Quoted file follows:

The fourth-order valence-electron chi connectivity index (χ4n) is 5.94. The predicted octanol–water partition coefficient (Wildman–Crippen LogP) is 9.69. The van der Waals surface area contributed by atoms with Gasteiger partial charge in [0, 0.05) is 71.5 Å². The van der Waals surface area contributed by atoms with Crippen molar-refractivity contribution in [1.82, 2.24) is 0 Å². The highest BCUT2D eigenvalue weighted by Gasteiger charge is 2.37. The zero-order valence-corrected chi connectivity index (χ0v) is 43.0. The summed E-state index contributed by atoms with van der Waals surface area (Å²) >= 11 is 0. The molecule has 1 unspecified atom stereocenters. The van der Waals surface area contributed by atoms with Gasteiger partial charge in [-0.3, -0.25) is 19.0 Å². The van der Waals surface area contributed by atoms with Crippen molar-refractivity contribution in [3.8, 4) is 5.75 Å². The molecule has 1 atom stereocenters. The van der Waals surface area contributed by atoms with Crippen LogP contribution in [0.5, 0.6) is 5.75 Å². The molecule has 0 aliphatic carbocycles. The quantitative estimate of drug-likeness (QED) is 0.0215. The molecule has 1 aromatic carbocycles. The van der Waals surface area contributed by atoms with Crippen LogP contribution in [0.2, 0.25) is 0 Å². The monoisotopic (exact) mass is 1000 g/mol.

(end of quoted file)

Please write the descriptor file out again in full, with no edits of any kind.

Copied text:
The fourth-order valence-electron chi connectivity index (χ4n) is 5.94. The predicted octanol–water partition coefficient (Wildman–Crippen LogP) is 9.69. The van der Waals surface area contributed by atoms with Gasteiger partial charge in [0, 0.05) is 71.5 Å². The van der Waals surface area contributed by atoms with Crippen molar-refractivity contribution in [1.82, 2.24) is 0 Å². The highest BCUT2D eigenvalue weighted by Gasteiger charge is 2.37. The zero-order valence-corrected chi connectivity index (χ0v) is 43.0. The summed E-state index contributed by atoms with van der Waals surface area (Å²) >= 11 is 0. The molecule has 1 unspecified atom stereocenters. The van der Waals surface area contributed by atoms with Gasteiger partial charge in [-0.3, -0.25) is 19.0 Å². The van der Waals surface area contributed by atoms with Crippen molar-refractivity contribution in [3.8, 4) is 5.75 Å². The molecule has 1 atom stereocenters. The van der Waals surface area contributed by atoms with Crippen LogP contribution in [0.5, 0.6) is 5.75 Å². The molecule has 0 aliphatic carbocycles. The quantitative estimate of drug-likeness (QED) is 0.0215. The molecule has 1 aromatic carbocycles. The van der Waals surface area contributed by atoms with Crippen LogP contribution in [0.2, 0.25) is 0 Å². The monoisotopic (exact) mass is 1000 g/mol.